NEW YORK (Reuters Health) – Pemphigus patients with severe disease and those with persistent anti-desmoglein antibodies (DSG) three months after starting rituximab treatment are more likely to relapse while taking the drug, according to new post hoc analysis from a randomized clinical trial.
"The findings suggest that these 2 factors could help differentiate a subgroup of patients at high risk of relapse who could benefit from maintenance infusion with rituximab at month 6 from a subgroup of patients at low risk of relapse who do not require therapy. early maintenance. " Claire Mignard from the University of Normandie in Rouen, France, and her colleagues conclude in JAMA Dermatology.
In the RITUX 3 trial, 90 patients were randomly assigned to 1,000 mg IV of rituximab on days 0 and 14 and infusions of 500 mg, 12 and 18 months plus short-term prednisone (0.5 mg / kg daily for moderate pemphigus, 1.0 mg / kg a day for serious illness), or only short-term prednisone.
At two years, 89% of patients receiving rituximab were in complete remission without treatment, compared to 34% of those receiving corticosteroids alone. There were 11 relapses (23%) in the rituximab group and 20 (46%) in the standard treatment group.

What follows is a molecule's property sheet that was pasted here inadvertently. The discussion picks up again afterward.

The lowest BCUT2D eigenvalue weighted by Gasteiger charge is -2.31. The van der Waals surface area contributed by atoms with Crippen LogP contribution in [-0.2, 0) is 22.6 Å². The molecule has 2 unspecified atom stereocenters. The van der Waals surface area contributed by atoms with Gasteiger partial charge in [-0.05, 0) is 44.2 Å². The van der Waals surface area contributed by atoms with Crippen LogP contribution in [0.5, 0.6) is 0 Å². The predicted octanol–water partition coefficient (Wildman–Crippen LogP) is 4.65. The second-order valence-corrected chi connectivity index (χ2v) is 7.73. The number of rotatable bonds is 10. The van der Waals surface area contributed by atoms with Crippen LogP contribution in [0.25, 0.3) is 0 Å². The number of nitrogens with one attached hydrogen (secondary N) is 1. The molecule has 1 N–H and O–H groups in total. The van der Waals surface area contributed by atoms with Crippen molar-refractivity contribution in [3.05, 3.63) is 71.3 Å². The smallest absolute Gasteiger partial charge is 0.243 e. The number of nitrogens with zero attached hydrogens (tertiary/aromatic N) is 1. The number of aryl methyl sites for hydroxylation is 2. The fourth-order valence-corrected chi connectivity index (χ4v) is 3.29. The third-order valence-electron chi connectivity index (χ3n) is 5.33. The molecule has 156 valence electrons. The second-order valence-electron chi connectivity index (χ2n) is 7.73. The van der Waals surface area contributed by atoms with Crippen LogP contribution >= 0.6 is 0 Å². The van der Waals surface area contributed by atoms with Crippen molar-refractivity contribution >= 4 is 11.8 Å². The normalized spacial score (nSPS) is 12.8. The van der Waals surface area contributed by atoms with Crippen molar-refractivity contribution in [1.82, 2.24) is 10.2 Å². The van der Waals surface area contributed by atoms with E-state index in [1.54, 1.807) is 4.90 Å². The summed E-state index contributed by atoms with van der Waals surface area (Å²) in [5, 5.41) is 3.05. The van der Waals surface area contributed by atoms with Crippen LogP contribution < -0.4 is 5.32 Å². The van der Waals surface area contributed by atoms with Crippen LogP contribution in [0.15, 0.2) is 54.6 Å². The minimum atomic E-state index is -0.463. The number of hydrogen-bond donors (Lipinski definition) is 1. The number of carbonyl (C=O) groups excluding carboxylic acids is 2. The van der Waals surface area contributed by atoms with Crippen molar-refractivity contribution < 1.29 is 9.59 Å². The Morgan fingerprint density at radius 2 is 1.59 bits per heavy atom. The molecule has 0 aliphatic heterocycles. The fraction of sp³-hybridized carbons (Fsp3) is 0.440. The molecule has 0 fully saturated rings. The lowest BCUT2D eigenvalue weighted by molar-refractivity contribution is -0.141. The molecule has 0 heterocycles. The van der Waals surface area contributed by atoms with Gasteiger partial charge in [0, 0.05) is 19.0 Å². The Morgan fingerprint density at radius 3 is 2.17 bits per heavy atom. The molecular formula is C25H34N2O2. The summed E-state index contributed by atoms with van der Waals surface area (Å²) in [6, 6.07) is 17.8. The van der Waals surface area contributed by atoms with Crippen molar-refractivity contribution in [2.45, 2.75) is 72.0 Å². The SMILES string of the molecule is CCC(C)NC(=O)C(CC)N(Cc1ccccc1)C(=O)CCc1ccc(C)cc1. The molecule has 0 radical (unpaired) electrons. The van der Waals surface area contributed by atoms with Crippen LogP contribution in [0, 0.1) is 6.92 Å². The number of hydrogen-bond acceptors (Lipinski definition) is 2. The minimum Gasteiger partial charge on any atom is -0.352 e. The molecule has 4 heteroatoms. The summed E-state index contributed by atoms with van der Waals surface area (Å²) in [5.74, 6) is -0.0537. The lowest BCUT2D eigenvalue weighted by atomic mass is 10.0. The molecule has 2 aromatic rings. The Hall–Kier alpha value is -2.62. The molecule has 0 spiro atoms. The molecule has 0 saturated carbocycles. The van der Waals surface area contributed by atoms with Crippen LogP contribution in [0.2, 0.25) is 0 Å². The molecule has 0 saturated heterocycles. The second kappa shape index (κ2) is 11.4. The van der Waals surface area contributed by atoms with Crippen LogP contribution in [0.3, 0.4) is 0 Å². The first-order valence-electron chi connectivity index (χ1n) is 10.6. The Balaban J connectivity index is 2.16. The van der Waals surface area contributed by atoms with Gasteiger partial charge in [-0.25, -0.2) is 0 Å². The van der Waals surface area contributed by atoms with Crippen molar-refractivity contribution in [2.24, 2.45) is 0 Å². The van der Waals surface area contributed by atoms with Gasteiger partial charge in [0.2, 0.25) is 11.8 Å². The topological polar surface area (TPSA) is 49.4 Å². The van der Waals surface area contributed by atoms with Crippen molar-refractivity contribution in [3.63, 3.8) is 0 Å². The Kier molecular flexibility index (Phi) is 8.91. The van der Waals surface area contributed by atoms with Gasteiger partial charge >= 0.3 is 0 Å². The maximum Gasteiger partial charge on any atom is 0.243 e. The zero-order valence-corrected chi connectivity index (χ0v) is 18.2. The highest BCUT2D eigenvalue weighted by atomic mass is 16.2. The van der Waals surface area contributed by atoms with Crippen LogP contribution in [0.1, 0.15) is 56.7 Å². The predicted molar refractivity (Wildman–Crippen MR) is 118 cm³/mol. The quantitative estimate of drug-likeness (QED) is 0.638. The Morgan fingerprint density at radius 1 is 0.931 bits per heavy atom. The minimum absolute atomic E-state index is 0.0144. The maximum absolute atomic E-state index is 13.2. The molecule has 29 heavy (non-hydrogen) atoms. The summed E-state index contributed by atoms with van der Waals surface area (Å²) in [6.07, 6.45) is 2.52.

Three of the relapses occurred after the second maintenance dose, the authors note, while eight occurred between month six and month 12, suggesting that an initial maintenance infusion at month 6 could benefit some patients.
They reviewed RITUX 3 data in 47 patients receiving rituximab to identify factors related to short-term relapse. Patients who started the study with a Pemphigus Disease Area Index score of 45 or higher, indicating severe disease and anti-DSG 1 antibody levels greater than 20 IU / ml and / or anti-DSG 3 antibody levels above 130 IU / ml, they were significantly more likely to relapse.
The positive predictive value for early relapse was 50% and the negative predictive value was 94%.
"The presence of at least 1 of the 2 factors associated with pemphigus relapse may help identify a group of patients at high risk of relapse who may benefit from a maintenance infusion of rituximab at month 6. Additional studies are needed to determine optimal doses of rituximab maintenance therapy, "conclude Dr. Mignard and colleagues.
Roche provided rituximab and helped finance the extension of the study follow-up period. One of the authors reports financial ties to the company.
SOURCE: https://bit.ly/39f9xej JAMA Dermatology, online March 18, 2020.